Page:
Many share a deep intuition that in this world and in daily life, there is a depth that we can’t quite touch; we can’t quite reach. We have the intuition that somehow the answers are right here yet somehow we can’t get to them and so we are left feeling cut off. We feel separated, yet we know there’s something right here, but how do we get to it? How do we uncover it? How do we lay it bare? How do we live it? Within the Buddhist traditions, there are two kinds of ways in which you can approach spirituality.
One way is through organized religion, such as Buddhism, with the monks and rituals and the institutions and texts and the study. And it’s valid, at least up to a point—it’s always been respected, but it’s not the most direct route. The most direct route, and we’re still talking about Buddhism, is that we engage in a practice that leads us deeply to the heart of our own human experience, enabling us to peel away the camouflage and masquerade that overlays it, leading us to pull away from and drop the wishful thinking that perhaps makes up much of our spiritual lives, and bringing us to a state of mind that is naked, empty, open, and clear; utterly receptive to this moment of life.
This is the journey of what we call Tantra—the inner esoteric tradition of Vajrayana Buddhism, where we take the direct experience of our body and its simple, unadorned experience of life, as the pathway of discovery to what is deepest and most real in ourselves and our human existence. These practices have been used for millennia; maybe longer. They uncover, or lay bare, the eternal part of us; the part that is beyond time and change. That part, far from being disembodied and disconnected, is actually found at the very core of the person that we are at this exact moment.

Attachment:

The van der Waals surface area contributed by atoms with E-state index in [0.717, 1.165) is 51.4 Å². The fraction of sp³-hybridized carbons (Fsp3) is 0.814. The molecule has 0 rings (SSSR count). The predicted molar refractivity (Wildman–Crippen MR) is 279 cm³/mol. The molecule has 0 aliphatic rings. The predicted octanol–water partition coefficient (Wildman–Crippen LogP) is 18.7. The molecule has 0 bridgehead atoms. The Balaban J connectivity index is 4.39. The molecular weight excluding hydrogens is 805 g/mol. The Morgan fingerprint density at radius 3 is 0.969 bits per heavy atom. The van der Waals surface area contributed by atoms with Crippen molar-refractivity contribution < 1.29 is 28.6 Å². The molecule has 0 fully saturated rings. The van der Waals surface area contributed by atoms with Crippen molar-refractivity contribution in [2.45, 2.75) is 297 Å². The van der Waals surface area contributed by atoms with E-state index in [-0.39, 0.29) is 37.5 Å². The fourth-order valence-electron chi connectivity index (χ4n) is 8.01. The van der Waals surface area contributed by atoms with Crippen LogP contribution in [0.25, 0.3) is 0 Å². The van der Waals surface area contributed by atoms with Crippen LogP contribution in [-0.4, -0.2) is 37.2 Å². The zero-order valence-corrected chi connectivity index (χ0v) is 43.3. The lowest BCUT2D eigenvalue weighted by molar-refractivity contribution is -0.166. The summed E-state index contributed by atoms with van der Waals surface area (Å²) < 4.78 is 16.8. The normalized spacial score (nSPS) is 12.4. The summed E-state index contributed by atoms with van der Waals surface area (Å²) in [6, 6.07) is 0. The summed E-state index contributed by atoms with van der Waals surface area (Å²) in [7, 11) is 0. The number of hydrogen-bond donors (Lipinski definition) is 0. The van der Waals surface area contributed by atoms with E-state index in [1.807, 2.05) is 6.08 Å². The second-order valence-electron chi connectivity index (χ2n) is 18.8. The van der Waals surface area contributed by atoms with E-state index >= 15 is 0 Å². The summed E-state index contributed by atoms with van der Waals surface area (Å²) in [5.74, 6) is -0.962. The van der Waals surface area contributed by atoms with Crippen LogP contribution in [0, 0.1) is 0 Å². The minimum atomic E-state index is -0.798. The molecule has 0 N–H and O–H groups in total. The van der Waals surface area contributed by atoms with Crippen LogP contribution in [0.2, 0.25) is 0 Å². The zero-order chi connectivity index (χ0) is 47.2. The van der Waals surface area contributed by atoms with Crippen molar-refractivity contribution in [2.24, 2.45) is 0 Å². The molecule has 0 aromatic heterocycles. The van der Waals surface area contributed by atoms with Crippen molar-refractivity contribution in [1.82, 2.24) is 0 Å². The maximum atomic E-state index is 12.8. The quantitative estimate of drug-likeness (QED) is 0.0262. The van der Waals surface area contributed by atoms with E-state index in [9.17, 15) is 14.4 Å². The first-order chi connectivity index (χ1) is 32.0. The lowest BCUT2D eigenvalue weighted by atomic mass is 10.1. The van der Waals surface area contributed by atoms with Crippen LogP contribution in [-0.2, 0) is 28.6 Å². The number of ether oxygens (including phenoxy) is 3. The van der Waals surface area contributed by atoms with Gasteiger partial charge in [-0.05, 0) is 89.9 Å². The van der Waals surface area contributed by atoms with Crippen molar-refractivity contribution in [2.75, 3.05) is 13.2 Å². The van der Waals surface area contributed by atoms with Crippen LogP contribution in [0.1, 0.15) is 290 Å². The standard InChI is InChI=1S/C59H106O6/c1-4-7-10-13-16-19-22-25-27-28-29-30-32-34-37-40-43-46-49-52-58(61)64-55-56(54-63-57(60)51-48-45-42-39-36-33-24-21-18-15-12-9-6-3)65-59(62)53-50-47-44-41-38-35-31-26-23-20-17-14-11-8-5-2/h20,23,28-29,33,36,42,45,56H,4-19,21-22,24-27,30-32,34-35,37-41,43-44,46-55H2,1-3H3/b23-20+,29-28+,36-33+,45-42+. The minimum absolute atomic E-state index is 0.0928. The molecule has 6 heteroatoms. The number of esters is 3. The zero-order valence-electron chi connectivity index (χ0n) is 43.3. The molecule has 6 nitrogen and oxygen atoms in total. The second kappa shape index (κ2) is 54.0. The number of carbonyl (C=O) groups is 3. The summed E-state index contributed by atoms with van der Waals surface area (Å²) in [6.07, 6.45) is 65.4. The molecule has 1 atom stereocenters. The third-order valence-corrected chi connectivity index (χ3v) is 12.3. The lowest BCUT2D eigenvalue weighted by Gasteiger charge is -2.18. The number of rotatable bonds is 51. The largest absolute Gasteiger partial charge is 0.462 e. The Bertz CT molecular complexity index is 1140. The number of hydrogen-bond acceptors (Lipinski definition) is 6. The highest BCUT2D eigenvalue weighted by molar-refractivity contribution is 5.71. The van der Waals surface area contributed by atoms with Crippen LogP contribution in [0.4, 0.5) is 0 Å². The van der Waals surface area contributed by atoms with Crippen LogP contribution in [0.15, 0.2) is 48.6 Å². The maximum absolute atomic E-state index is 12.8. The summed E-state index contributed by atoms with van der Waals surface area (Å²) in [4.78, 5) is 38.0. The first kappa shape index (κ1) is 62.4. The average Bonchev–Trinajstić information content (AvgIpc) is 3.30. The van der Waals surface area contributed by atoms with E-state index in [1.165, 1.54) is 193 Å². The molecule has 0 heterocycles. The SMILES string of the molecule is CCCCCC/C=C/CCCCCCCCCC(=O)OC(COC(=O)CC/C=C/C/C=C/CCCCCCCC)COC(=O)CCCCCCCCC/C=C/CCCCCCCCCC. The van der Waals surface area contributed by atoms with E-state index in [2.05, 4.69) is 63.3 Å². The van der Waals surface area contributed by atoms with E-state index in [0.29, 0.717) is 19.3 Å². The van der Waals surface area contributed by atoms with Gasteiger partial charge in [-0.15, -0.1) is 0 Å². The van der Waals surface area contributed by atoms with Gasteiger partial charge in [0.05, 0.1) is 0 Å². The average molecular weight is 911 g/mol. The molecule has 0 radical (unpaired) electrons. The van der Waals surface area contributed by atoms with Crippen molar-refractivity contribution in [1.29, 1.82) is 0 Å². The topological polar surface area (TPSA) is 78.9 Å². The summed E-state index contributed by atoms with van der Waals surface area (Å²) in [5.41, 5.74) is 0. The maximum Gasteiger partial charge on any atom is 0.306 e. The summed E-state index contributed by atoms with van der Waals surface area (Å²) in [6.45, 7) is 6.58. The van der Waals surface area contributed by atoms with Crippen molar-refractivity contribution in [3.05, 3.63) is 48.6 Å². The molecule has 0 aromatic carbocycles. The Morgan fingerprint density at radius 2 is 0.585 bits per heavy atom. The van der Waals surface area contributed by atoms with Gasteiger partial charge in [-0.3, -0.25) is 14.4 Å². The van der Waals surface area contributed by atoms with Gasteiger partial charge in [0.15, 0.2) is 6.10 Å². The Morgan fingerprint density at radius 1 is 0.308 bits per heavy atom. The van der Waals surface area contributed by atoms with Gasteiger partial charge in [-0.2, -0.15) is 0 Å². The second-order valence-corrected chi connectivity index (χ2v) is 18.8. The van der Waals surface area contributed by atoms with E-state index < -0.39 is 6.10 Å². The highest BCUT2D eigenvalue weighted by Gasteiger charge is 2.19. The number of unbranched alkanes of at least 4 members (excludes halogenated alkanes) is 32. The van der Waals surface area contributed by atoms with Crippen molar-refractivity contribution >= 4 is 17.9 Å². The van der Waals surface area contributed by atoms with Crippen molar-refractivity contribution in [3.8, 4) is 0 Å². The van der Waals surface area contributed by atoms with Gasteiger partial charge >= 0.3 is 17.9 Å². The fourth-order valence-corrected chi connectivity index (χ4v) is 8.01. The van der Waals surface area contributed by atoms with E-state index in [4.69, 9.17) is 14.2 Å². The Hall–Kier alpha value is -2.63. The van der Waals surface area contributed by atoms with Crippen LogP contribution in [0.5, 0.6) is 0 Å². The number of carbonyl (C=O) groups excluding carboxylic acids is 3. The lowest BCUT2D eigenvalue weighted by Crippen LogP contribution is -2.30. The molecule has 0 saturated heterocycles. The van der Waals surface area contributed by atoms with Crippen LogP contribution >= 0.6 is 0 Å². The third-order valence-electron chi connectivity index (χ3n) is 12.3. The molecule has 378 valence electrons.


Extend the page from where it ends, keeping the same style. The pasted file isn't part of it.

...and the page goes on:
When we arrive at the experience of our basic nature, what’s called our “natural state,” then the world appears in a transfigured form. We experience the world as a timeless moment in totality, and our perceptual capacities, our emotional capacities, our ability to experience this moment, becomes truly infinite. To paraphrase William Blake, when you experience your life in a completely naked and open way, you’re touching the infinite—you’re living in the sunrise of eternity. This is the quest for genuine spirituality.
About Dharma Ocean
Dharma Ocean is a non-profit global educational foundation that focuses on somatic meditation as the way to help students – of any secular or religious discipline, by teaching them the importance of embodiment in both meditation and their daily lives as taught in the “practicing lineage” of Chögyam Trungpa Rinpoche. The foundation was established in 2005 by scholar, author, and teacher Dr. Reggie Ray, and is located in the Sangre de Cristo Mountains in Southern Colorado.
Erik Horn has been a senior editor at Health News Tribune for three years. Fluent in French and proficient in Spanish and Arabic, he focuses on diseases and conditions He’s a born-and-raised Torontonian and spends most of his weekends in search of strong coffee and stronger Wi-Fi.